Time for a case discussion. Think about what your response to this patient will be. Check if they know ambulance codes. (note: change of modes to maintain interest)
Figure 2a. (a) Schematic of aortic layers in typical aortic dissection shows a tear of the intimal layer, which has resulted in the formation of two lumina (one false, one true). (b) Photograph of an autopsy specimen shows a Stanford type B aortic dissection. An intimal tear (arrows) and intimal calcifications (arrowheads) are clearly visible in the descending aorta.
Figure 10a. (a) Schematic of aortic layers in IMH shows a hemorrhage within the media but no intimal tear. Red dots inside the media represent the vasa vasorum. (b) Photograph of an autopsy specimen reveals hematoma (*) within the media, between the intima (held in place by a surgical clamp) and the adventitia (arrow). There is no evidence of intimal tear.
Matters of the Heart Troy W. Pennington DO, MSHPE, FAAEM EMS Director- ARMC, SBCFD, Mercy Air, BFD
34 year old construction worker with sudden onset back pain - discharged home with motrin Tall 28 year old with Chest Pain as he is being discharged the attending happens to ask have you had any surgery before… prior eye surgery
This aorta has been opened longitudinally to reveal an area of fairly limited dissection that is organizing. The red-brown thrombus can be seen in on both sides of the section as it extends around the aorta. The intimal tear would have been at the left. This creates a "double lumen" to the aorta. This aorta shows severe atherosclerosis which, along with cystic medial necrosis and hypertension, is a risk factor for dissection.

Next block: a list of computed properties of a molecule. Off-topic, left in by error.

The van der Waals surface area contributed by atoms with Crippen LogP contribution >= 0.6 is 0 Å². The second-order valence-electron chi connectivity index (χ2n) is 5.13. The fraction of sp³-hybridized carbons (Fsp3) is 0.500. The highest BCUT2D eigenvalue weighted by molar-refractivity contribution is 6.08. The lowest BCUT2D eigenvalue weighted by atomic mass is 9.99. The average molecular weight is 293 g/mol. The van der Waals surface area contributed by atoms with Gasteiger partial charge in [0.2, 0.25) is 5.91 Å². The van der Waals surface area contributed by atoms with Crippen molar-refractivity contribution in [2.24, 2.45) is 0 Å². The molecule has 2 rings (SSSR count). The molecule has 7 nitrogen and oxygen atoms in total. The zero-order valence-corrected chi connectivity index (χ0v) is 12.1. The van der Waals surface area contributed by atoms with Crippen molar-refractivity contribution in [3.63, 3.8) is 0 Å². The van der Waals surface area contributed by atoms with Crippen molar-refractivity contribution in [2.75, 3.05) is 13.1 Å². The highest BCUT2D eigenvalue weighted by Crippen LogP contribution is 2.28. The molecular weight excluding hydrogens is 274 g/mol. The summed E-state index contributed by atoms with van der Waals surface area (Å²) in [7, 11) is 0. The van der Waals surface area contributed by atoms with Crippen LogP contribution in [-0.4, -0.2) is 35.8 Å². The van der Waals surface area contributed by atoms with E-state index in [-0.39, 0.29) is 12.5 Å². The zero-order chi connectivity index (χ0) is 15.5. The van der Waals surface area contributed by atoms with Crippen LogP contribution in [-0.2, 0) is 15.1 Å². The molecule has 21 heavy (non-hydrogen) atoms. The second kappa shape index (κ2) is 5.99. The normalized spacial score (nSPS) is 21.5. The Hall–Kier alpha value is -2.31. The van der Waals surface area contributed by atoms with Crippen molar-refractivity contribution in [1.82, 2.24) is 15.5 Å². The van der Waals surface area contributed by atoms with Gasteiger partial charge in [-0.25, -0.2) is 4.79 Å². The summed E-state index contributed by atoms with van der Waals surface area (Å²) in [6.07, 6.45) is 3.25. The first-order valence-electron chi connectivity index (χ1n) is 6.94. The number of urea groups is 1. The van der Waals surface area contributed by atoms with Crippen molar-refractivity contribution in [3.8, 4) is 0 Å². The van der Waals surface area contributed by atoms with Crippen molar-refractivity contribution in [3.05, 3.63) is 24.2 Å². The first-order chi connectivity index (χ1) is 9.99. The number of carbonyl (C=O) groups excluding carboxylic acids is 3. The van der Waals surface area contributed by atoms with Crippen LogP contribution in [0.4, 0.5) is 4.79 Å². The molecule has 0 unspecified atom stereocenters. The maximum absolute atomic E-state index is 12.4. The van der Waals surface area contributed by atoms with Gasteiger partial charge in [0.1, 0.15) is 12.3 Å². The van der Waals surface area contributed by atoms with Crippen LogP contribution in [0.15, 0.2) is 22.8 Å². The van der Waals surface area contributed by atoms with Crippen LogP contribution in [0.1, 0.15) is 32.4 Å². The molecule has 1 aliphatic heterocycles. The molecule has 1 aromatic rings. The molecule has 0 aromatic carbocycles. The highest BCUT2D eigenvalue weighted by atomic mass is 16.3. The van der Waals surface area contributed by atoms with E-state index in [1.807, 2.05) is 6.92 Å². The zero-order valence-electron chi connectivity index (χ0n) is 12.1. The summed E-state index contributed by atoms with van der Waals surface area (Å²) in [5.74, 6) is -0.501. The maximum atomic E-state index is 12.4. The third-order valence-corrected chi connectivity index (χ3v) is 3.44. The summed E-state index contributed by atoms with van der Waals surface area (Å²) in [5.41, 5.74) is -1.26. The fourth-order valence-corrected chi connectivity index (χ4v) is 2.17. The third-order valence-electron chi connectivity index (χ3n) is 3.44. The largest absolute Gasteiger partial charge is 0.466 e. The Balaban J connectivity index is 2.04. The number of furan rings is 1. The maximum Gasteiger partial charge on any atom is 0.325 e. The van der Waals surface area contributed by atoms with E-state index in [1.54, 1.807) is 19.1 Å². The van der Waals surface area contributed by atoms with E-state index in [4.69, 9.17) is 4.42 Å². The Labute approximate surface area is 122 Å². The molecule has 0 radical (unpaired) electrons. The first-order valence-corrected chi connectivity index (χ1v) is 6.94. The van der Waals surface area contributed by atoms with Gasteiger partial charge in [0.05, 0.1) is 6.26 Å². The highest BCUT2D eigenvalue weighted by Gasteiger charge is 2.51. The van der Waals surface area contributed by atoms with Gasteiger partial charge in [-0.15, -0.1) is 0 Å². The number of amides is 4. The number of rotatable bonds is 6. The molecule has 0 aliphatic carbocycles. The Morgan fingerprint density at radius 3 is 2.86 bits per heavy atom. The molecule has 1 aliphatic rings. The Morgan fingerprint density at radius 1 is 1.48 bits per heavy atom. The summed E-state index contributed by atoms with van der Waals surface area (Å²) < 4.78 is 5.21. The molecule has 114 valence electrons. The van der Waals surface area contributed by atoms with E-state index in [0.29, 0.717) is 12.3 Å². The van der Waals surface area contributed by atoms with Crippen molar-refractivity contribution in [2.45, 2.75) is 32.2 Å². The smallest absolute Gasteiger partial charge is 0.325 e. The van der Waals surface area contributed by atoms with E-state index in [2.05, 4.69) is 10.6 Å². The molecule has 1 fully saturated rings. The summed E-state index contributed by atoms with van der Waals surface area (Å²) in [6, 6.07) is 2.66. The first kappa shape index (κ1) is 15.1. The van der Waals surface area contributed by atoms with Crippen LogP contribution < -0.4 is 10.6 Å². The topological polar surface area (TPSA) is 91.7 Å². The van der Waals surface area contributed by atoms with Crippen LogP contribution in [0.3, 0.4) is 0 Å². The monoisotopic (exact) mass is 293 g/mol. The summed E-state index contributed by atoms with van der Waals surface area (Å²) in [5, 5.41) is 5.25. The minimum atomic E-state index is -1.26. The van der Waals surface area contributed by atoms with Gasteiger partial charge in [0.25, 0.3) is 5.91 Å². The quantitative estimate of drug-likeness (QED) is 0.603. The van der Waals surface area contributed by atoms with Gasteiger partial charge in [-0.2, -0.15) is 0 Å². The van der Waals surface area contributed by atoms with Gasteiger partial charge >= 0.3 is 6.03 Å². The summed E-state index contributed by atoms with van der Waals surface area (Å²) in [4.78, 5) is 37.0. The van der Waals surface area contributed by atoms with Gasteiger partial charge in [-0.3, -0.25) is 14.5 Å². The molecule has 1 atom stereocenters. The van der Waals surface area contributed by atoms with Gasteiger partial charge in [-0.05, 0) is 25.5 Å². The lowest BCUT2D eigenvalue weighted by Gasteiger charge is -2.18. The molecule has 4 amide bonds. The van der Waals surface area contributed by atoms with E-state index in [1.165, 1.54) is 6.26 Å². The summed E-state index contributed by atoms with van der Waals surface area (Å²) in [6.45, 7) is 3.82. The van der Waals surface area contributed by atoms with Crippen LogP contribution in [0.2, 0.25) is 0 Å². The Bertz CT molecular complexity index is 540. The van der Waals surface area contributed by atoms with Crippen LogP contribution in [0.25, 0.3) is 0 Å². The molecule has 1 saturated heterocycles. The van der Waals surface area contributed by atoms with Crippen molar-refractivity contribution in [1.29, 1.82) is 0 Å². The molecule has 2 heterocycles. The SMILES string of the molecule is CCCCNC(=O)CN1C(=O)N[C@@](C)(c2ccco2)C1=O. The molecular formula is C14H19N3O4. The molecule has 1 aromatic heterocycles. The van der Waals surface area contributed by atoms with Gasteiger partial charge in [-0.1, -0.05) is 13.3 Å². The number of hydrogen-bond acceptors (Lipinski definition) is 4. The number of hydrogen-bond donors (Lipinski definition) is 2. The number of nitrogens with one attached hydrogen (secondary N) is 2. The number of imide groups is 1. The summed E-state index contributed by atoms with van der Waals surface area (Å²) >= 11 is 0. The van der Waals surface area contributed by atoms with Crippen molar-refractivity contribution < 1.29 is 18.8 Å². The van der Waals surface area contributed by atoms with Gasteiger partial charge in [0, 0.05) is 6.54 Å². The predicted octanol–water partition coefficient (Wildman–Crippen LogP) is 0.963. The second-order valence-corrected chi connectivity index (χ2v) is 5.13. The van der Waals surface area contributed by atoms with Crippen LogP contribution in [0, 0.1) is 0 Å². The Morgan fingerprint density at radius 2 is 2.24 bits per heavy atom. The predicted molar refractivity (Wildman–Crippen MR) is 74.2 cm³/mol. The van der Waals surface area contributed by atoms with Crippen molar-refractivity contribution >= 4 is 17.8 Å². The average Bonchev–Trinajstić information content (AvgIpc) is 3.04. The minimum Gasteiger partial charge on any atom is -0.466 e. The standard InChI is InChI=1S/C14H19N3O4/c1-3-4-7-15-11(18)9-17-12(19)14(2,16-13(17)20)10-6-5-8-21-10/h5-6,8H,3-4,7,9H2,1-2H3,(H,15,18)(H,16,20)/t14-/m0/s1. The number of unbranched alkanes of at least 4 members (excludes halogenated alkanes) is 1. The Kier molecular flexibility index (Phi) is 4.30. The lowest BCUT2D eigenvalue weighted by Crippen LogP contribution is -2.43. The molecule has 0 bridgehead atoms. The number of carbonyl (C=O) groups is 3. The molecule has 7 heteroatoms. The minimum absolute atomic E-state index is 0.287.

In contrast to typical aortic dissection, in which there is an intimal tear , IMH is caused by a spontaneous hemorrhage of the vasa vasorum of the medial layer , which weakens the media without an intimal tear.
Clinical manifestations and the risk factors in IMH are similar to those in typical aortic dissection. IMH accounts for approximately 13% of the prevalence of acute aortic dissection .
Intial Treatment Type A Urgent surgical intervention is required in type A dissections The area of the aorta with the intimal tear usually is resected and replaced with a Dacron graft The operative mortality rate is usually less than 10%, and serious complications are rare with ascending aortic dissections With the introduction of profound hypothermic circulatory arrest and retrograde cerebral perfusion, the morbidity and mortality rates associated with this highly invasive surgery have decreased Dissections involving the arch are more complicated that those involving only the ascending aorta because the innominate, carotid, and subclavian vessels branch from the arch. Deep hypothermic arrest usually is required. If the arrest time is less than 45 minutes, the incidence of central nervous system complications is less than 10% Aortic stent grafting is a challenging technique. It may prove feasible and has offered good results in a small series of patients. It may be a reasonable alternative in high-risk patients in the near future